In season 2 of "American Vandal," now streaming on Netflix, there's a scene in episode 4 where Peter (Tyler Alvarez) and Sam (Griffin Gluck) are trying to decipher messages by "The Turd Burglar," a prankster in a private school terrorizing the bowels of students and faculty alike. They make an apt observation: People who use periods after emojis are "serial killer weird."
This got us thinking, how would a serial killer text?
Would they use all caps? Would they write crazy long missives?
Would they ... answer texts too quickly?
We spoke with renowned author and historian Peter Vronsky, who holds a PhD in criminal justice history and espionage. He’s written several books on serial killers and he offered insight into some general texting habits and what killer they most resemble.
Basically, "serial killer weird" is easy to spot, if you know what you're looking for. This guide will help you determine the people in your life who just might be serial killers. Or, it's a guide for you if you're a serial killer, and how you just might be giving yourself away with your nutso texting.
Let's start with the obvious:
If You Use: Periods After Emojis
You Text Like: Henry Lee Lucas
Using a period in general when you text is already read as rude. When you're sending short messages, it makes you look angry. For example, "Hey. What's up. Are you ready." reads a lot differently than, "hey what's up are you ready?"
You might as well be sharpening a knife for that first one — you text like Henry Lee Lucas. He admitted to hundreds of murders in Texas when he was in jail during a period from the 1960s to the 1980s, but police and experts aren't sure how many he actually killed. Could be anywhere from four to 60. His anger was shown in what Vronsky called “the blitz attack,” where there’s “no type of lead up or seduction moment” just all of a sudden you’re knocked unconscious and you’re dead.
If You Use: The All Caps
You Text Like: Jack The Ripper
There's no better way to tell if you're talking to a serial killer than if they're using all caps. It's so aggressive. If you text someone, "come down to my basement let's hang," it seems innocuous enough, right? Even if you were luring someone into a death trap it would be hard to tell.
However, "COME INTO MY BASEMENT LET'S HANG" might as well continue saying "YOU FROM THE ROOF AND WATCH YOU SQUIRM TO DEATH."
It’s too violent!
If you do this, you text like Jack The Ripper. The Ripper (Rip to his fans. OK, not really) was a serial killer from London in the 1800s. To this day, no one knows who he really was. He targeted female prostitutes and was ridiculously violent when he murdered. He also liked to send aggressive letters to authorities, Vronsky said.
“He would tear someone’s kidneys out and walk away, and leave the entrails wrapped around the neck,” Vronsky said. “It’s hostile to say the least.”
If You Use: The Insta Response
You Text Like: Ed Kemper
Few things are weirder than getting a response to a text right before you even put the phone down. If you text someone, "hey what's up," and you immediately see those little dots right after you hit send and a text pops up with, "oh nothing just hanging out waiting to hear from you. I'm so glad you texted me," well, that's just too much.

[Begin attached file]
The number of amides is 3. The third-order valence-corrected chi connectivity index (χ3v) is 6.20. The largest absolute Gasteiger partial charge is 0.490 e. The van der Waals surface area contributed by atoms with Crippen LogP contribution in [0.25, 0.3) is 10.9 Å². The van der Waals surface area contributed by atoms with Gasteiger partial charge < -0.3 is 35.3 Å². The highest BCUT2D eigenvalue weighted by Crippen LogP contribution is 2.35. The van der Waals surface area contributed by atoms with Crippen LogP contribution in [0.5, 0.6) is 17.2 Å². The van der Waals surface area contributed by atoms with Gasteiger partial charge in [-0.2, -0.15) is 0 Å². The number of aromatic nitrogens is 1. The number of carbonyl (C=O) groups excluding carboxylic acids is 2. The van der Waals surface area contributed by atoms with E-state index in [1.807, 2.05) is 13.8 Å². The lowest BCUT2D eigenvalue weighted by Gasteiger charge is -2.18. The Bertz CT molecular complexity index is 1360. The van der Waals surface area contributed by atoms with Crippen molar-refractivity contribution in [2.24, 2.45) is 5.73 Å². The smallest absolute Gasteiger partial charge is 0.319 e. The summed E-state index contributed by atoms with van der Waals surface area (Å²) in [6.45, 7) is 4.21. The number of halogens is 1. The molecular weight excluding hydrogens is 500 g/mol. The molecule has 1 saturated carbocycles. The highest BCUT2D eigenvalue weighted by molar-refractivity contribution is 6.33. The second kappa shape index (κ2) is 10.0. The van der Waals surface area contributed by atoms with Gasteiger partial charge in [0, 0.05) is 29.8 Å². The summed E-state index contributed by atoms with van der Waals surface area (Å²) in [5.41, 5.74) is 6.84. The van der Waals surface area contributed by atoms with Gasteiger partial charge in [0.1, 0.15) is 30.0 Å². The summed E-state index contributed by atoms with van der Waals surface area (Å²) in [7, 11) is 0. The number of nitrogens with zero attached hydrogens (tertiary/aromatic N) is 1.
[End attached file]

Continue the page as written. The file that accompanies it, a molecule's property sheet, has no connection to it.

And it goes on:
It shows a lack of impulse control, which is (SURPRISE), one of the benchmark traits of serial killers, according to Vronsky.
People that do this text like Ed Kemper. He killed 10 people in California during the 1960s and 70s, mostly women, but including his mother and his grandparents. Yikes.
Vronsky said Kemper always wanted to kill his mother, but instead he impulse killed his grandparents and a bunch of co-eds on the campus where his mother worked. He realized he didn’t want to keep killing all these people, Vronsky said, but he couldn’t control himself. So, after he killed his mom, he turned himself in.
If You Use: Novel Writing
You Text Like: Dennis Rader -The BTK Killer
What's worse than answering a text with "yup," and getting back four super long blocks of text? It's almost like the other person has no regard for your feelings at all. So you text "wow," just because you have to answer, and you get back another self-centered, incredibly long response.
This is narcissism at its best, and it's just like Dennis Rader. Rader, the BTK killer (for blind, torture, kill), killed 10 people in Kansas between 1974 and 1991. When he didn't get caught, he sent letters in 2004 to the police and newspapers on the anniversary of his homicides, Vronsky said. He was just narcissistic and self-centered and needed it to be about him. He needed the attention.
If You Use: The Ignore
You Text Like: Albert DeSalvo - The Boston Strangler
How frustrating is it to text someone and not get an answer?
What kind of a hard-hearted human being do you have to be to get a question or a thought and then just ... silence.
"Wanna go to the movies later?" is a totally normal question and one that's actually time sensitive. To completely ignore a text like this shows serious lack of empathy.
People that do it text like Albert DeSalvo. The ignore tactic is the absolute calling card of Desalvo, also known as The Boston Strangler, Vronsky said. He killed 13 women in Boston in the 1960s. He would pretend to be a maintenance worker to gain access to elderly womens’ apartments - then he’d strangle them with their own stalkings. The blow off and ignore tactic was how he would gain access to the women that didn't want to let him in. If they wanted to call their landlords to check, he would just say he’d be back in a month, no big deal, Vronsky said. The women, on hearing this, would almost always open the door.
Hosts Daryn Carp and John Thrasher chat about creepy crimes and mysterious murders... while mixing up martinis! Each episode will focus on a new crime, the crazy details and the theories about how -- and why -- it all went down.